In both cases, however, the goal remains the same: shoot down pirates and liberate towns. As you fly throughout the game world, you will see pirates spawn on the map (sort of like random battles), and your objective is to shoot them down without them shooting you down. If you shoot them down, you earn gold (considered as payment against a bounty) and experience points; if they shoot you down, you and your plane are taken to the last town you’ve been to and fixed up, at the cost of half of your gold. You can also undertake the odd mission (either from the bar, or by randomly saving someone on the world map) for gold and prizes. As you go up levels, you become stronger in a general sense and better able to defeat pirates of higher levels (though there’s no statistical listing of your improvements). You can also upgrade your plane with various parts, including different cooling systems, wings, armor, and weapons, each of which affect different stats. You’re provided two different weaponry slots into which you may equip weapons; a primary shot for machine guns of various sorts, and a secondary shot for missiles and bombs, for dealing large damage to targets. You can also tune your plane in different ways, which also improves the stats of each plane. The game is also willing to provide several different planes for you to use as the game progresses, each of which is suited to different styles of play. There’s also a multiplayer component that features four players off of one game card, which is very cool, though it’s not terribly in-depth or anything, and really didn’t hold my interest above the actual game. It’s basically versus play, but with the option to play in automatic mode, well, you really need to be able to trust that your friends won’t switch to aunt and whip your ass. Some team-based missions would have been more interesting, but it’s nice to see they tried.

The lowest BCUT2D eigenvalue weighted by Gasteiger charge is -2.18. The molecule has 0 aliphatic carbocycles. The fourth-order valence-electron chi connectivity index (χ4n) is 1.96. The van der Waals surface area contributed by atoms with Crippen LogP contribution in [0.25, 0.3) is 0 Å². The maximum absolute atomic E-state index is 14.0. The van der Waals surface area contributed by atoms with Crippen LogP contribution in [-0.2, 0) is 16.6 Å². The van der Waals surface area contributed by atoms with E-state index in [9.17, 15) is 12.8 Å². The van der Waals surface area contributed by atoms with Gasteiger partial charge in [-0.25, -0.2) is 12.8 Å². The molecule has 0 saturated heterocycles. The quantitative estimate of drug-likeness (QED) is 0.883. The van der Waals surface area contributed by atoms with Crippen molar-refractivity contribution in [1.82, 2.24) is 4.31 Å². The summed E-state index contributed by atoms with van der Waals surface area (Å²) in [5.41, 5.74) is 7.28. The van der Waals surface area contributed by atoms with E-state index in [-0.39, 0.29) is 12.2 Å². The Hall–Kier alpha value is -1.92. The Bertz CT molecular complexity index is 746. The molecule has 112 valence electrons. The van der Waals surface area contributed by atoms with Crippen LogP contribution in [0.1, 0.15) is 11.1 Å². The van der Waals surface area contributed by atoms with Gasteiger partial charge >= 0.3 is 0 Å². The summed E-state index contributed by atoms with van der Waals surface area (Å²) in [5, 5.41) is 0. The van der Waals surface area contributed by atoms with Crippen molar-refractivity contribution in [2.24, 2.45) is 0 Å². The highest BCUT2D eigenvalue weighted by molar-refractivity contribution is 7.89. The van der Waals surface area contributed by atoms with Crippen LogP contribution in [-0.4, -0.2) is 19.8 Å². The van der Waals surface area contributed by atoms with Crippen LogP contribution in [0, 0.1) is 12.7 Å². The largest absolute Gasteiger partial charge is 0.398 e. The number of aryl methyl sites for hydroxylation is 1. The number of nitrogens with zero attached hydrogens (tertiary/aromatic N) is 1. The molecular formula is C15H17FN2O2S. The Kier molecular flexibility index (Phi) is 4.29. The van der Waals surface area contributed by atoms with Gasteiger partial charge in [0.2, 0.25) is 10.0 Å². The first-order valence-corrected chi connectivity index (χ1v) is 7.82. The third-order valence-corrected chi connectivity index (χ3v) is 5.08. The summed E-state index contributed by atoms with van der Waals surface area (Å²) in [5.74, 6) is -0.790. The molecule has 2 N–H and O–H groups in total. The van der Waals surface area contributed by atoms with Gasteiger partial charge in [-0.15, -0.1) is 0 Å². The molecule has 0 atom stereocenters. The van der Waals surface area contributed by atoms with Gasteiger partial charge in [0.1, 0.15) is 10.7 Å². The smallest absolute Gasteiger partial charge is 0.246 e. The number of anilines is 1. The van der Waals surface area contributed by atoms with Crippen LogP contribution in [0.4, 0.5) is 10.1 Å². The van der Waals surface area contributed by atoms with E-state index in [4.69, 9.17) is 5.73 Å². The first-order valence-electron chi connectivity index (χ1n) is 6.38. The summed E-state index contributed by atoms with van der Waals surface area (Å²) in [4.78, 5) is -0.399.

Sadly, for all of the positive things one can say about the game, the game does just as much bad as it does good, and a couple of the problems are nearly crippling. Aside from the hard to adjust to manual controls and the limited towns, the game has a very elementary feel about it; very little information is provided about much of anything, and you’re largely left to figure out what means what entirely on your own. When items are equipped to planes, that’s it; equipping a new item totally discards the old one, anmd if you might have wanted to use that item later, or on a different plane, too bad, so sad. There’s no option to quick save at any time, thus meaning you can only save in town, period. This wouldn’t be so bad except that if you’re quite a ways away, it takes forever to get anywhere on the map; even at top speed, planes travel very slowly. The game map is detailed in a very minimalist fashion, but one thing it really SHOULD have done is name towns on-screen; in most cases if you don’t know the name of the town you’re in, you never will. The game feigns a sense of being open-ended, but if you venture off the established path, you’ll find yourself facing down enemies that smite you in seconds, thus enforcing a strict sense of linearity in a game that would have benefited from NOT being linear. And most of the game amounts to leveling, AKA “munchkining”, which may not be terribly fun for most people, and even if you DO like that kind of game, no matter how much you level, the max level you can attain is 33, which is just a small and pitiful level cap for such an open-ended title.